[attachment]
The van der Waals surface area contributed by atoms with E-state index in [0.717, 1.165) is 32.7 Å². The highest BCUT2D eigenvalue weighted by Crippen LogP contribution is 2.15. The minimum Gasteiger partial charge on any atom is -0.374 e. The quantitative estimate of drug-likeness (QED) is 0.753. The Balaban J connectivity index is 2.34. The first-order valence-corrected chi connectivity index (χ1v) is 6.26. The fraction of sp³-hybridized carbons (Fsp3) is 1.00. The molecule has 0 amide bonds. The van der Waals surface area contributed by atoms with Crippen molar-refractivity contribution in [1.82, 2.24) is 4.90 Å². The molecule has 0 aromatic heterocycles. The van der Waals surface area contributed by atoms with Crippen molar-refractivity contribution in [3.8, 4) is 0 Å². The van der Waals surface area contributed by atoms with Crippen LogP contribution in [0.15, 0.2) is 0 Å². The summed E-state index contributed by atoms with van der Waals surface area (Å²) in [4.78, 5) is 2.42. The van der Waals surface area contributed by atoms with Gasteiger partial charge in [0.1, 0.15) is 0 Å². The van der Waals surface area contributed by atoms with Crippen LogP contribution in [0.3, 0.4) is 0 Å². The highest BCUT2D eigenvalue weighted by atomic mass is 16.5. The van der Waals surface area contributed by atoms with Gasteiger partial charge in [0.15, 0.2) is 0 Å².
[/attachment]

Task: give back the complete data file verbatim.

The van der Waals surface area contributed by atoms with E-state index in [0.717, 1.165) is 32.7 Å². The highest BCUT2D eigenvalue weighted by Crippen LogP contribution is 2.15. The minimum Gasteiger partial charge on any atom is -0.374 e. The quantitative estimate of drug-likeness (QED) is 0.753. The Balaban J connectivity index is 2.34. The first-order valence-corrected chi connectivity index (χ1v) is 6.26. The fraction of sp³-hybridized carbons (Fsp3) is 1.00. The molecule has 0 amide bonds. The van der Waals surface area contributed by atoms with Crippen molar-refractivity contribution in [1.82, 2.24) is 4.90 Å². The molecule has 0 aromatic heterocycles. The van der Waals surface area contributed by atoms with Crippen molar-refractivity contribution in [3.8, 4) is 0 Å². The van der Waals surface area contributed by atoms with Crippen LogP contribution in [0.15, 0.2) is 0 Å². The summed E-state index contributed by atoms with van der Waals surface area (Å²) in [4.78, 5) is 2.42. The van der Waals surface area contributed by atoms with Gasteiger partial charge in [0.1, 0.15) is 0 Å². The van der Waals surface area contributed by atoms with Crippen LogP contribution in [0.3, 0.4) is 0 Å². The highest BCUT2D eigenvalue weighted by atomic mass is 16.5. The van der Waals surface area contributed by atoms with Gasteiger partial charge in [0.15, 0.2) is 0 Å².